A variable declared inside a function using a var keyword is called a local variable.

Following table shows a few important differences between a global and local variable:

Global Variable Local Variable
Lifetime As long as page is open and it is not refreshed Within the execution of the containing function
Access Can be accessed from anywhere in the page Can be accessed only from that function and that too from the point where it was first defined.
Behaviour in nested function Available across all the functions Apart from the same function, the variable is available for only the inner function. The inner function has access to the actual variable and any modification will have an overall impact.
Best Practices
  • Should be declared at the top of the page.
  • Must be avoided as much as possible
  • Should be declared at the top of the function
  • Must ensure that you use “var” keyword


Unlike the traditional languages like C/Java, Javascript doesn’t provide block scoping. It provides function scope (i.e. local variable declared in one function will not be visible to local variable in other function, except inner functions).

  • Hence, you do need to ensure that you don’t assume block level scoping in JS.
  • Also, you shall declare variables on top of the function as declaring as late as possible is more suitable for languages which supports block scoping

Following diagram depicts how the variables resolves its scope:

Shadowing Parameter or Global Variable

You must be careful while declaring a variables inside the function. In case you declare a variable with the same name as the global variable name or the parameter name then such variable declaration will ignore the global declaration or parameterization and use the value of local variables instead.

For example in below code, the local variable will be used to calculate the distance between two positions:

var startPos = { xPos : 20, yPos : 20 };
var currentPos = { xPos : 40, yPos : 40 };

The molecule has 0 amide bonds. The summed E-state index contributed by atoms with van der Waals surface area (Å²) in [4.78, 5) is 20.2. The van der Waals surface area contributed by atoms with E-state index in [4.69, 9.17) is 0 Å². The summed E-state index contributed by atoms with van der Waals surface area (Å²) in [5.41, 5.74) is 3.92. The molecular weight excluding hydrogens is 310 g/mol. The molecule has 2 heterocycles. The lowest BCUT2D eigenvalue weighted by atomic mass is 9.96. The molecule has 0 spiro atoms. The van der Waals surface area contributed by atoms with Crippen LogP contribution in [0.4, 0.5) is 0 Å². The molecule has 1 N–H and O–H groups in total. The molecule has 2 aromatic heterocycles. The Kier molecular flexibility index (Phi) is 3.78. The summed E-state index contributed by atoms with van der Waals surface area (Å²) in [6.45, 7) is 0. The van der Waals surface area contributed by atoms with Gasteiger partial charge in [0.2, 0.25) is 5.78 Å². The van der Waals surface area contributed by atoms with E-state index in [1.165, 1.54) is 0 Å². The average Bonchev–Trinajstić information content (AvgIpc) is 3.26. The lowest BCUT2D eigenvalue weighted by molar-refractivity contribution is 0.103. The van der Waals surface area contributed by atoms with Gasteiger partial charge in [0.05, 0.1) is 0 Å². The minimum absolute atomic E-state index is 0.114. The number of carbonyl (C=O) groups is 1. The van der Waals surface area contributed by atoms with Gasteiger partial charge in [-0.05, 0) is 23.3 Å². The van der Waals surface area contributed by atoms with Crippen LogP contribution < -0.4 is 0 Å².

function calculateDistanceTravelled(startPos, currentPos) {
var startPos = {xPos:10, yPos:10};
    var distance = Math.sqrt( square(currentPos.xPos - startPos.xPos) + square(currentPos.yPos - startPos.yPos));
    return Math.ceil(distance);
var square = function(x) {
return x * x;
document.write("You have travelled : " + calculateDistanceTravelled(startPos, currentPos) + " KM");

Always, remember that proximity matters. What it also means that if the local variable is declared at the later stage in the function then until that point the global variable or parameter will be effective.


Try to move the local variable after the call to the square function and see the difference.

Function as Object

What I find amazing in Javascript is that a function is an Object. Coming from any traditional programming background and thinking that a function is an Object, looks like an absurd thought. While Object is a huge topic in itself, here I will cover things which are relevant to a function.

At a very high level, Objects are collections of name/value pairs having a hidden link to a prototype object. The Function objects are linked with Function.prototype, which is linked with Object.prototype. The easiest way to visualize a function as an object is to add state and behaviour to it and then print its properties. The following piece of code adds state and behaviour into the square object, which is a function, and prints the property of this object:

square.defaultNumber = 1;
square.calculateDefaultNumber = function() {
return 1;
for (var prop in square) {
console.log(prop + ": " + square[prop]);

Now that you understand that a function is an object, you shall find it easier to understand that

  • A function can be returned from a function
  • A function can be passed as an arguments to another function
  • A function can be stored in a variables, another object or in an array
  • A function can have states and methods
  • You can call the function inside its own body and achieve recursion

Interestingly, even with all these capabilities, you can just invoke them as if they are pure play a function. Isn’t that amazing?

Two additional parameters while invoking a function

When you invoke a function, in addition to the declared parameters, two additional parameters get passed automatically:

  • this : this points to the object in which this function is defined. If there is no specific object mentioned then by default the function will be linked with the global object
  • arguments : arguments array contains the arguments passed to the function. This could be pretty useful to implement functions where the number of arguments are not known upfront

You can make use of arguments object to check if you have the required arguments or not and then you can proceed with the execution of the function.

Bonus Notes

Try running following code to see what goes inside the arguments:

var square = function(x) {
return x * x;
var squareOfFive = square(5);
document.write("Presenting the Square of Five !!!"+ squareOfFive );


In this article, I have explained the basics of Javascript functions. Also, I introduced you to the different important aspects of the JS function. In the beginning of my own experience with Javascript, I did find functions to be amazing but sometimes overwhelming. Hence, my intention was to make it easier for you to understand and become a great web / mobile application developer.